The Roman’s Road. FAITH. The Four Spiritual Laws. The bridge illustration. These are all names of good, useful tools for evangelism—and I’m sure you can add to the list. The goal of each is to introduce someone to a relationship with Jesus Christ in a simple, straightforward way. And they have worked well. Really, really well.
The question is not whether they have worked, but are these the best models for evangelism in today’s culture?
That Was Then
It’s worth asking the question because the times, they are a-changin’. The postmodern mindset is one of exploration, journeying, and mystery. It craves depth in all aspects of life—whether in relationships, experiences, or faith. Given this shift in our culture, is there a new way to engage in evangelism that connects specifically to this new kind of mindset?
It’s also worth asking the question because, back when we were doing the research project that would eventually lead to the formation of Threads, a question was asked to those both inside and outside of churches, both believers and non-believers. The question was simple, but has big implications: Does the idea of a deeper Bible study interest you or discourage you?
Before we talk about the answer, consider some of the assumptions that led to the seeker-sensitive model of church that was visible throughout the country just 20 years ago. The assumption was that people needed to be introduced to the concept of faith at a church. So, any attempt to go too deep would inevitably scare people off. They were, after all, just “seekers”—those coming to try out religion and faith and see what it’s all about. The goal was simply to get them to come back again, and then eventually move them from that introductory phase into a real discipleship phase.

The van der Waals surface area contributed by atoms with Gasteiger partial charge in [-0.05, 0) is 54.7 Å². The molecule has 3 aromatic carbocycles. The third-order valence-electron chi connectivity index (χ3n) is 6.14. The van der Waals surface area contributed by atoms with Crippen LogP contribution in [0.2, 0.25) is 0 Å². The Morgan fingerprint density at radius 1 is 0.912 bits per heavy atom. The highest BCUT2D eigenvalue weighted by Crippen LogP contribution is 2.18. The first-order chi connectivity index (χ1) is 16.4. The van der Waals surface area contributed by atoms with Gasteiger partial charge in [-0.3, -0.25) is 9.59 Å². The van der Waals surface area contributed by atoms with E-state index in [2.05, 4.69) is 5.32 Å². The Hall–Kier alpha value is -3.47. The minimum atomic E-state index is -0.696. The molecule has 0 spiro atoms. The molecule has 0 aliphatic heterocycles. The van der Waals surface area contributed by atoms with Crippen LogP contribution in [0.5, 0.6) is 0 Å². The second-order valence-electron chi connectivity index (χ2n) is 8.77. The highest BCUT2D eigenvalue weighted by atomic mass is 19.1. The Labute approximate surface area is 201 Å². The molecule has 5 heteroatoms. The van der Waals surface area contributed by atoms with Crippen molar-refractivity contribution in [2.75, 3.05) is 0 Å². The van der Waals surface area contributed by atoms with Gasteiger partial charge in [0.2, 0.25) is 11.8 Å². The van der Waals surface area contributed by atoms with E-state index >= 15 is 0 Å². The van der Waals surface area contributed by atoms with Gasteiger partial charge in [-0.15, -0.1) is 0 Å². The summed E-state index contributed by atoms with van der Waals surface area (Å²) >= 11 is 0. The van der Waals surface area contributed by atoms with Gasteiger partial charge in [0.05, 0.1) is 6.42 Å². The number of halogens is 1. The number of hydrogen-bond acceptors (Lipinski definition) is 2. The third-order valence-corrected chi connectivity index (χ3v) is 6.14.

That, too, was effective. At least it was back then.
This Is Now
But now? The answer to the little question we asked revealed that an overwhelming number of believers wanted depth in their times of study. It showed a dissatisfaction with easy and pat answers, and a desire to really study and wrestle with God’s Word and its implications for life.
The surprising thing was that the number of non-Christian respondents was nearly identical to the number of Christian respondents in terms of who wanted that depth. Both non-Christians and Christians wanted depth in Bible study.
I think that means a lot of things. I think it means that people are out there looking for real answers, not easy ones. I think people want to see that men and women of faith struggle with questions, too. And I think it means people are looking for a belief system that actually has something to say.
I think it also means that people are looking for a belief system that demands something. They’re looking for something challenging. They’re looking for something that will engage their whole person—body, mind, and spirit. I think they’re saying that they don’t want Christians to try and “back-door” the gospel to them. Say what it is and be upfront about it. It’s a complete life commitment, and something worth giving your whole life toward.
That sounds a lot like discipleship to me.
Could it be that evangelism and discipleship are trending together in the future? That’s not to minimize the need for the moment of truth, when a person steps from being an unbeliever to believer—because there is still the profound need for that.
But maybe it does beg the question as to whether we need to have “seeker-sensitive” worship experiences and groups. Or is the best evangelism to show people the gospel lived out and engaged in worship and study?
—Michael Kelley; copyright 2008 by the author and LifeWay Publishers. Used with permission.